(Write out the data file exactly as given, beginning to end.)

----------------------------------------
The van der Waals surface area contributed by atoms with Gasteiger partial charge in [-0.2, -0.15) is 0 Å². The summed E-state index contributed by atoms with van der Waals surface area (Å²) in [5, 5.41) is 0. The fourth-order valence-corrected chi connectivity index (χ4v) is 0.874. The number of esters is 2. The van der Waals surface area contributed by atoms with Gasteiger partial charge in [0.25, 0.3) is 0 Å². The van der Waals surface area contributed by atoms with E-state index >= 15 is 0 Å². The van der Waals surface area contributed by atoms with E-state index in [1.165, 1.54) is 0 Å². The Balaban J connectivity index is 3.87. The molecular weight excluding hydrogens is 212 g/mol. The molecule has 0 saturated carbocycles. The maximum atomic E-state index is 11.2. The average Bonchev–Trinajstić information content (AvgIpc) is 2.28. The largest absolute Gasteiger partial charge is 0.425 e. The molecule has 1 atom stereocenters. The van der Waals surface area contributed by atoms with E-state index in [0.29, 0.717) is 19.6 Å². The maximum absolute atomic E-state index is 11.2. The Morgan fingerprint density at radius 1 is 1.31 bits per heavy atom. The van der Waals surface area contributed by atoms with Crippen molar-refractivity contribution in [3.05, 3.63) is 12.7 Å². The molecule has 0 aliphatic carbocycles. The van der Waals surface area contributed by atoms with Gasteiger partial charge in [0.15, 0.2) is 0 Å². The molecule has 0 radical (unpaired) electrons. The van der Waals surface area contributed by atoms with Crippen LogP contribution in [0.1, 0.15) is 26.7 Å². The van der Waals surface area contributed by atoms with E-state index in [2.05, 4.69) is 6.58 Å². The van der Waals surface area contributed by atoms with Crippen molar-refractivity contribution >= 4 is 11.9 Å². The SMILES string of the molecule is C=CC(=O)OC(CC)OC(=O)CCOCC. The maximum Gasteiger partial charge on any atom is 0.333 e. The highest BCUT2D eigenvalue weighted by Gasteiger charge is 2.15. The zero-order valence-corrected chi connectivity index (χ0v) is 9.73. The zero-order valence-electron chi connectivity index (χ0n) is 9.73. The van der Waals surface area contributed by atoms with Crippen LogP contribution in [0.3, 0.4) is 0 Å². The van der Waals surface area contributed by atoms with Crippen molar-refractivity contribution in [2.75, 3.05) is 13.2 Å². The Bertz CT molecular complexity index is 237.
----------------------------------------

The van der Waals surface area contributed by atoms with Gasteiger partial charge in [-0.2, -0.15) is 0 Å². The summed E-state index contributed by atoms with van der Waals surface area (Å²) in [5, 5.41) is 0. The fourth-order valence-corrected chi connectivity index (χ4v) is 0.874. The number of esters is 2. The van der Waals surface area contributed by atoms with Gasteiger partial charge in [0.25, 0.3) is 0 Å². The van der Waals surface area contributed by atoms with E-state index >= 15 is 0 Å². The van der Waals surface area contributed by atoms with E-state index in [1.165, 1.54) is 0 Å². The Balaban J connectivity index is 3.87. The molecular weight excluding hydrogens is 212 g/mol. The molecule has 0 saturated carbocycles. The maximum atomic E-state index is 11.2. The average Bonchev–Trinajstić information content (AvgIpc) is 2.28. The largest absolute Gasteiger partial charge is 0.425 e. The molecule has 1 atom stereocenters. The van der Waals surface area contributed by atoms with E-state index in [0.29, 0.717) is 19.6 Å². The maximum absolute atomic E-state index is 11.2. The Morgan fingerprint density at radius 1 is 1.31 bits per heavy atom. The van der Waals surface area contributed by atoms with Crippen molar-refractivity contribution in [3.05, 3.63) is 12.7 Å². The molecule has 0 aliphatic carbocycles. The van der Waals surface area contributed by atoms with Gasteiger partial charge in [0.15, 0.2) is 0 Å². The molecule has 0 radical (unpaired) electrons. The van der Waals surface area contributed by atoms with Crippen LogP contribution in [0.1, 0.15) is 26.7 Å². The van der Waals surface area contributed by atoms with E-state index in [2.05, 4.69) is 6.58 Å². The van der Waals surface area contributed by atoms with Crippen molar-refractivity contribution >= 4 is 11.9 Å². The SMILES string of the molecule is C=CC(=O)OC(CC)OC(=O)CCOCC. The maximum Gasteiger partial charge on any atom is 0.333 e. The highest BCUT2D eigenvalue weighted by Gasteiger charge is 2.15. The zero-order valence-corrected chi connectivity index (χ0v) is 9.73. The zero-order valence-electron chi connectivity index (χ0n) is 9.73. The van der Waals surface area contributed by atoms with Crippen LogP contribution in [0.3, 0.4) is 0 Å². The van der Waals surface area contributed by atoms with Crippen molar-refractivity contribution in [2.75, 3.05) is 13.2 Å². The Bertz CT molecular complexity index is 237.